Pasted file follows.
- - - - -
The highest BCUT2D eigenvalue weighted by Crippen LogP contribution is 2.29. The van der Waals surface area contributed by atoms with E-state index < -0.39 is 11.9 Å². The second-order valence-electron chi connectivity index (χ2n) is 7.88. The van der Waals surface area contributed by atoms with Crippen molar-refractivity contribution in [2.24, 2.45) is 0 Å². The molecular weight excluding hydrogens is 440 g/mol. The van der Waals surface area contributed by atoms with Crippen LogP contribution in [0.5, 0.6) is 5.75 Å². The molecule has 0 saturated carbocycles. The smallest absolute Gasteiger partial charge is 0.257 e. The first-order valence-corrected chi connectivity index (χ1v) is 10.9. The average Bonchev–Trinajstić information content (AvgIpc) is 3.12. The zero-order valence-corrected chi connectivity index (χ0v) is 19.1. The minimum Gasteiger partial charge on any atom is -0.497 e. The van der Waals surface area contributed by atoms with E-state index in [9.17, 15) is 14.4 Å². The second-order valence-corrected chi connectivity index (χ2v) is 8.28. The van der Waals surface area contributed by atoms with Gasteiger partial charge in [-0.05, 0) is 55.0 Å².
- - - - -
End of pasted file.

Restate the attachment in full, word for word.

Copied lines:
The highest BCUT2D eigenvalue weighted by Crippen LogP contribution is 2.29. The van der Waals surface area contributed by atoms with E-state index < -0.39 is 11.9 Å². The second-order valence-electron chi connectivity index (χ2n) is 7.88. The van der Waals surface area contributed by atoms with Crippen molar-refractivity contribution in [2.24, 2.45) is 0 Å². The molecular weight excluding hydrogens is 440 g/mol. The van der Waals surface area contributed by atoms with Crippen LogP contribution in [0.5, 0.6) is 5.75 Å². The molecule has 0 saturated carbocycles. The smallest absolute Gasteiger partial charge is 0.257 e. The first-order valence-corrected chi connectivity index (χ1v) is 10.9. The average Bonchev–Trinajstić information content (AvgIpc) is 3.12. The zero-order valence-corrected chi connectivity index (χ0v) is 19.1. The minimum Gasteiger partial charge on any atom is -0.497 e. The van der Waals surface area contributed by atoms with E-state index in [9.17, 15) is 14.4 Å². The second-order valence-corrected chi connectivity index (χ2v) is 8.28. The van der Waals surface area contributed by atoms with Gasteiger partial charge in [-0.05, 0) is 55.0 Å².